Tag Archives: Superintendent Carranza

SFUSD response to Newtown tragedy

I’ve received a few emails inquiring about SFUSD security procedures in the wake of the awful events at a Newtown, CT elementary school late last week.  Hours after the tragedy, Superintendent Carranza held a joint news conference with Mayor Lee to reassure the public that the city and the school district place strong importance on students’ safety. Today, Superintendent Carranza followed up with this letter to all district personnel:

Dear Colleagues:

I know you join me in expressing our collective heartbreak over the tragic loss of precious life at Sandy Hook Elementary this past Friday.

Over the last few difficult days we have been processing the events in Newton, Connecticut with our colleagues, families and students. I have seen so many examples of caring and support across the city.

In addition to grieving, many of us are asking what more we can do to secure our schools. I want to assure you that I am taking this opportunity centrally to review our procedures and plans and I am asking every school site to do the same. From everything we’ve heard, Sandy Hook Elementary appears to be a model school in terms of security — yet still an intruder intent to do harm found a way in. I make this point because research I’ve read, coupled with my own experiences as a site teacher and administrator, have led me to believe that ultimately it’s the decisions we make when faced with a crisis that makes the biggest difference – our decisions can literally save lives.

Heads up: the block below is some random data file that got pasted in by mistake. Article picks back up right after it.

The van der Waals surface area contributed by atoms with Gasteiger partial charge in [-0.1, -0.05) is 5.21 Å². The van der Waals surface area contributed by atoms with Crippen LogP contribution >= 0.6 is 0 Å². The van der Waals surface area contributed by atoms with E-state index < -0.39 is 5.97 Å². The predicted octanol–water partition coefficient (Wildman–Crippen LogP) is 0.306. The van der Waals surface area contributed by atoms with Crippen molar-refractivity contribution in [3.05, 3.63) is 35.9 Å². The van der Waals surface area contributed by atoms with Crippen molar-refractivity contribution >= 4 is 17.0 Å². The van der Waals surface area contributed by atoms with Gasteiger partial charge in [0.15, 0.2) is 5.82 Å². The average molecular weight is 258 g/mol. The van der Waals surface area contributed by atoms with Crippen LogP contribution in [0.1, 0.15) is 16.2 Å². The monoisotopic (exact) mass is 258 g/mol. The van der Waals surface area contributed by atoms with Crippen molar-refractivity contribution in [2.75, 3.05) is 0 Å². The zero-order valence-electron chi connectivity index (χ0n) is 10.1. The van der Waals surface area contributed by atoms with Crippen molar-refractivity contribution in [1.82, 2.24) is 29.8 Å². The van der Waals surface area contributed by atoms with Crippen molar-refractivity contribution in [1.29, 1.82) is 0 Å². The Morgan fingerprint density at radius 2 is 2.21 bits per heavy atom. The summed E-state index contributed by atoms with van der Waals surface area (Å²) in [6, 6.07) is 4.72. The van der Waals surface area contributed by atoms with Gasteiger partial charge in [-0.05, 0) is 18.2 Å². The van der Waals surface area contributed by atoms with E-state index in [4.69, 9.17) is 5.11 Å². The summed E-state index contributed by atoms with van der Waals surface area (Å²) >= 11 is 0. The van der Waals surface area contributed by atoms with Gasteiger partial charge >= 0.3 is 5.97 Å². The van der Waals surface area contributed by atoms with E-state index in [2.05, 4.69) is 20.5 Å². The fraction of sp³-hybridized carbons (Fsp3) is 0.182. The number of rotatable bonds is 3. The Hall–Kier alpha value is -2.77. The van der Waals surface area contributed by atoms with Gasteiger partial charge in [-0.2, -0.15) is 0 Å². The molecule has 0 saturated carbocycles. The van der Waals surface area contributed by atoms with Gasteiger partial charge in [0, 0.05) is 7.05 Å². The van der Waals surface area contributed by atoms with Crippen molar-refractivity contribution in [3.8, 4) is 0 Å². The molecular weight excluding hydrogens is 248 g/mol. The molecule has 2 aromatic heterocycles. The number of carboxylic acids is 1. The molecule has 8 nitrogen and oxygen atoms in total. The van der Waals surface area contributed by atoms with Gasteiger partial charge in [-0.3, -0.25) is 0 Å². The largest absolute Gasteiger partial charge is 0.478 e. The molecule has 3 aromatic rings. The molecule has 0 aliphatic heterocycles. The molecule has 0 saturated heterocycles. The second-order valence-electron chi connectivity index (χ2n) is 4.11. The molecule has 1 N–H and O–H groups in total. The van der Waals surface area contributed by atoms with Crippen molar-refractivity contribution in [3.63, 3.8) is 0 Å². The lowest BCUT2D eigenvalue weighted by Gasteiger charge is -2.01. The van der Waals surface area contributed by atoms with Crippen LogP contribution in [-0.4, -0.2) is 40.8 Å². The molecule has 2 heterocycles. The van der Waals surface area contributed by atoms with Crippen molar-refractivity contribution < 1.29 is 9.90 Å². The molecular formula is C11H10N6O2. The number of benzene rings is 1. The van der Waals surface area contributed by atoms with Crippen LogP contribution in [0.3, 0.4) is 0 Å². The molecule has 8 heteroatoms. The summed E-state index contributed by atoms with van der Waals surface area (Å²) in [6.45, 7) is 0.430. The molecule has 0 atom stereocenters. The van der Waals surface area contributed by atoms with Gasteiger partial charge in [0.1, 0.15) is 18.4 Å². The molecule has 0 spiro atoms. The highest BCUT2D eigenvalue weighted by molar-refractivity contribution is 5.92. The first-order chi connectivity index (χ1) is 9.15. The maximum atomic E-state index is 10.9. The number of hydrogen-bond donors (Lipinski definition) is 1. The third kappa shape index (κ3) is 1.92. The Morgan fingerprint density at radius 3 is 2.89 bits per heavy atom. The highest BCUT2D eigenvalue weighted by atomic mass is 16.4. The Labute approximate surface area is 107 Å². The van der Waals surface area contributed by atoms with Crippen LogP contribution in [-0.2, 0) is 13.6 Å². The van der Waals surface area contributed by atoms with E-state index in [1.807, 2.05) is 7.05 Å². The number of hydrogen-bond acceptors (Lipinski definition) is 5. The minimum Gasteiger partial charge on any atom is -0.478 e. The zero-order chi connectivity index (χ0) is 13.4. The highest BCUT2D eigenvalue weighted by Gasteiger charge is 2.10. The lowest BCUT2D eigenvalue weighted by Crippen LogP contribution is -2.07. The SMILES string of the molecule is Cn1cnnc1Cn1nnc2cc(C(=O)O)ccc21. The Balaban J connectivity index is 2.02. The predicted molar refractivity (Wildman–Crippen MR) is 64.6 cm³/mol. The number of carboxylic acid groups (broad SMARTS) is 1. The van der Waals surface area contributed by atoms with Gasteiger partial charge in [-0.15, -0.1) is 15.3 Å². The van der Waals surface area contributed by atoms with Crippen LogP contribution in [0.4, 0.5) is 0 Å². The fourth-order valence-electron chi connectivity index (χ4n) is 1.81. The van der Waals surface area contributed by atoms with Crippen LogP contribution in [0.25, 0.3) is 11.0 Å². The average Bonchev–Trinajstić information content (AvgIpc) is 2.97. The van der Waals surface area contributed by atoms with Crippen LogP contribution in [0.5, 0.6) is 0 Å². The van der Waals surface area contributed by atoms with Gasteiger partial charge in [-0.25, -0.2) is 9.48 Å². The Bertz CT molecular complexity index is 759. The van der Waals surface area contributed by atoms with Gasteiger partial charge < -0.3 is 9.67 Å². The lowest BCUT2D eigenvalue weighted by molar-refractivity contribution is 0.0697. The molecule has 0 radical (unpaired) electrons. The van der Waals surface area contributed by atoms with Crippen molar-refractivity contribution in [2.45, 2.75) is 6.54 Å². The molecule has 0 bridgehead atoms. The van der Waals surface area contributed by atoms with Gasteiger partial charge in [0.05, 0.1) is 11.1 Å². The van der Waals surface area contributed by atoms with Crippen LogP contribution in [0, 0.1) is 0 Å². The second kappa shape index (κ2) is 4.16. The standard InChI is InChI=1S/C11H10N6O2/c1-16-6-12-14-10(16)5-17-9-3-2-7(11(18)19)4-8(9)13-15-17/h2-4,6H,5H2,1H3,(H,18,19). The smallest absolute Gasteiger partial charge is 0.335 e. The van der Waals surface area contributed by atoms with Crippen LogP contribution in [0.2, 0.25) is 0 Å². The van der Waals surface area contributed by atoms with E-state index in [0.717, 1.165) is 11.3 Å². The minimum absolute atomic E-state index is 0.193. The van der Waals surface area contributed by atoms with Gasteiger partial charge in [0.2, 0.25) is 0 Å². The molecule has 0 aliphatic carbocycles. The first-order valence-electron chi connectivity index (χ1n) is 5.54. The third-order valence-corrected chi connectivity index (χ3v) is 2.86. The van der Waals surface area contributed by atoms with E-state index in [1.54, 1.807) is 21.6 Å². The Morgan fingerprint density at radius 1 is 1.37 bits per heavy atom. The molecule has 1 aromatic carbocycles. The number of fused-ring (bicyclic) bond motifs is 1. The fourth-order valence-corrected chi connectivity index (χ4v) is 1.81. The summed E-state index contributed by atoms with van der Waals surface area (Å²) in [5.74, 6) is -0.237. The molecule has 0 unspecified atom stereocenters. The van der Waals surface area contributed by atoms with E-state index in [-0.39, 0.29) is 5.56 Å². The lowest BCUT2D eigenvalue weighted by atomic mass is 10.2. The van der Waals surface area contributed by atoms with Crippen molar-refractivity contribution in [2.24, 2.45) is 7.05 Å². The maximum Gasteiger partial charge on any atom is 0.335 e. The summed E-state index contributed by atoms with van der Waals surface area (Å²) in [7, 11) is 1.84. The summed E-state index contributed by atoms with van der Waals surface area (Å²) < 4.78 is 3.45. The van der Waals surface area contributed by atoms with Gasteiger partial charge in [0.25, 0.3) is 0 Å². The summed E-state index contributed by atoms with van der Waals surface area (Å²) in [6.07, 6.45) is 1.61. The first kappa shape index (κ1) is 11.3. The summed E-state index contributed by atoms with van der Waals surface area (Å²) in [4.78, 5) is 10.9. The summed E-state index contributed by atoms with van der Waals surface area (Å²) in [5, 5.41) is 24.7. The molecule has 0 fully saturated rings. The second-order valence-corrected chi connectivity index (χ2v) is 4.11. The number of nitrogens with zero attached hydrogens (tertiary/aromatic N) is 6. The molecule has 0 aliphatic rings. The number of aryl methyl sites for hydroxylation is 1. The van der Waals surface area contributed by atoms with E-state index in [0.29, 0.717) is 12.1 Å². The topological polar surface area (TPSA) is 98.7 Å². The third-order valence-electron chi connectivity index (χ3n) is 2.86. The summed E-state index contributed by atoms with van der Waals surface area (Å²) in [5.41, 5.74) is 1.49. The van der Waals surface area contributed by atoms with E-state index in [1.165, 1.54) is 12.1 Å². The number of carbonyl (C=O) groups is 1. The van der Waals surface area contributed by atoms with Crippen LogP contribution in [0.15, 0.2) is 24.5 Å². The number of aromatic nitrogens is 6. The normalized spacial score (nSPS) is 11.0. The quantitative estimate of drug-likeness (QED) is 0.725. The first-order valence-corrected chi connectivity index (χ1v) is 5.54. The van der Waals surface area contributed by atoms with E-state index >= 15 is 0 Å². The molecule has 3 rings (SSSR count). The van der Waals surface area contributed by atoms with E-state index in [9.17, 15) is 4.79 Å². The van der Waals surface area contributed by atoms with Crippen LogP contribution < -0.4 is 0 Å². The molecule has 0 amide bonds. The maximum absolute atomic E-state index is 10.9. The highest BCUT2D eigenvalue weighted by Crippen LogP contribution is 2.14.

I believe we are all committed to doing better. We want to keep our children and loved ones safe and we want to make sure nothing like what happened in Connecticut ever happens again. Year round we must familiarize ourselves with and practice the important protocols and procedures to follow during an emergency. All schools have a safety plan that is updated annually and staff should be trained to implement these plans. On a day-to-day basis, we must enforce sign-in procedures and single points of entry at our schools to mitigate harm.

And the most important thing we can do is to stay alert. Though some things cannot be prevented, many of us know first-hand the crises we’ve averted because alert people intervened in time. We must also be willing to use and refer appropriately to health and wellness services those individuals who we feel may be dealing with issues that require additional support.

Thank you for all that you do every day to keep our schools safe and to keep our children engaged in joyful learning. I wish you all peaceful and restful holidays in the company of your loved ones, and a well-deserved break.

With gratitude and respect,

Richard A. Carranza